And, this was like the moment I knew I never wanted to move to New York. It was… The yoga instructor goes, just let it exhale, and usually most people are like, And in New York, it was like this collective like,

Kevin: Oh my god.

Matt: It’s just everyone was so stressed out. But it was just like, like it sounded like a whale sound.

It was hilarious.

Nate: I am buzzing right now. Yeah. Holy. I’m

David: like. Where are you buzzing? What parts of your body?

Nate: My hands are tingling. And I can feel it down into like my forearms of just like reverberations of I just, the tingles. Like my body is buzzing.

David: That’s your energy. Oh my god. And it’s there all the time but you just don’t feel it because you’re so still and all the breathing.

When you lay down it’s your whole body. And then you can start moving it around. If you have a sore back or if you have a headache, you just drive all that tingle into one area. It’s so crazy.

Kevin: The first person who taught me this breath work was a Taoist monk. And I guess she’s a nun. And she’s a coach of mine back in the day.

And the first time I did it with her, my whole, I was laying down my whole body felt so electrified like David’s talking about. And then she started to explain to me about how your inner energy works. They call it Chi. Yeah. And your ability to move it into different parts of your body and heal your body with it.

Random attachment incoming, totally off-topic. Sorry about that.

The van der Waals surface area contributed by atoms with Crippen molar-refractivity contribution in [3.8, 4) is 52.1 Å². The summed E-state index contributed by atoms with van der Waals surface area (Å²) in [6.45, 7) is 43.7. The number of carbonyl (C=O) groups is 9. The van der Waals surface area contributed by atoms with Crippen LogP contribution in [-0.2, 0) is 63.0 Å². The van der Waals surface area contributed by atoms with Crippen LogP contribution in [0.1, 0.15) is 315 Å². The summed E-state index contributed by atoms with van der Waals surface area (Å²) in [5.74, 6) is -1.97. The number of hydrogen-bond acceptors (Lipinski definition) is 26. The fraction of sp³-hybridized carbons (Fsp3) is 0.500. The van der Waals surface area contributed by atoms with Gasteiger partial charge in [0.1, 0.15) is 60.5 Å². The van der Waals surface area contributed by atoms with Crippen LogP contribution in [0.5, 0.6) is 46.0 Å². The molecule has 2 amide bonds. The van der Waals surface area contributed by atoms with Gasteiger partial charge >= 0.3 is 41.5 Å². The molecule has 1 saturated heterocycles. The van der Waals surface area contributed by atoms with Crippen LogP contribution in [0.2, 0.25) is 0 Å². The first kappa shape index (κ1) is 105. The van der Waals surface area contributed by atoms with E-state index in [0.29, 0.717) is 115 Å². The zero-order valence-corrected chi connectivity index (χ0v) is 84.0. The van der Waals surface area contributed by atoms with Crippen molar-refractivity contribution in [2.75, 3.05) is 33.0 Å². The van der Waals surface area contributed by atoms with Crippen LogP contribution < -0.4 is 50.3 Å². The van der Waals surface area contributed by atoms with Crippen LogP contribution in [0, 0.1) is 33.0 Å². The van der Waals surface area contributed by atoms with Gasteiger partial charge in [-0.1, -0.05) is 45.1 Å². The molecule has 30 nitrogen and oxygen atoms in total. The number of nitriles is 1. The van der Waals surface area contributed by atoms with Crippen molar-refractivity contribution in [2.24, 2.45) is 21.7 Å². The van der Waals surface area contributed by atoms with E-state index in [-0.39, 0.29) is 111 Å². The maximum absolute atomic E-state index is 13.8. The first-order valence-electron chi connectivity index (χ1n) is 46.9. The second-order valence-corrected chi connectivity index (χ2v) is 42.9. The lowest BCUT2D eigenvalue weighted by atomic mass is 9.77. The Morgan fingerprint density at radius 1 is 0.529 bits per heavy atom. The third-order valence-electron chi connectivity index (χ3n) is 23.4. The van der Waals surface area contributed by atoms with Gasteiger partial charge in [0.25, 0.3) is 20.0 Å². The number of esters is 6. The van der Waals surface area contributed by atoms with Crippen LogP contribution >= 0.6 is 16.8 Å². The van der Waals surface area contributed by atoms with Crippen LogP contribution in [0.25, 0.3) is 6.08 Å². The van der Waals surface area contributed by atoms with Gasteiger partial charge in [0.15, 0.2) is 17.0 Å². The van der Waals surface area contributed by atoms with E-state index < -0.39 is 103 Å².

And she’s a master at it. But I remember about 10 minutes in, which is, we went 10 minutes and I think we went about 30 with her first time I did it. Cool. And I remember like I was dying at the 20 minute mark. And I looked at her cause, actually through zoom, I looked at her and I saw her just be like, keep going.

I was like, I can’t even move my mouth,

Nate: My jaw locked up. It’s Oh my gosh, this is wild.

David: It buzzes so hard sometimes that I want someone to touch me and tell me if they can feel it. Like I’m certain, like it’s almost I’m certain that if you touch me, you’d feel it. But I don’t know cause no one’s ever been with me before.

And then the really amazing thing is to get in the ice after that. While you’re buzzing, then the go eyes. All right.

Matt: Next podcast, let’s do it at the recovery room and we’ll do this and then we’ll all do cryo or.

David: Let’s get four buckets of water. Yes, and then we’ll just get right in ice bucket challenge, and I’m soft on the water I’d be like you ever see cold as balls with Kevin Hart.

He puts those pro athletes in the ice And Kevin Hart’s been doing it so he’s used to it’s an unfair advantage. I love it He’s like you good over there. Oh Joe Cinco.

Nate: Yeah, I think there was like a cold sweat type thing going on. It was, that was wild. It’s still like lingering.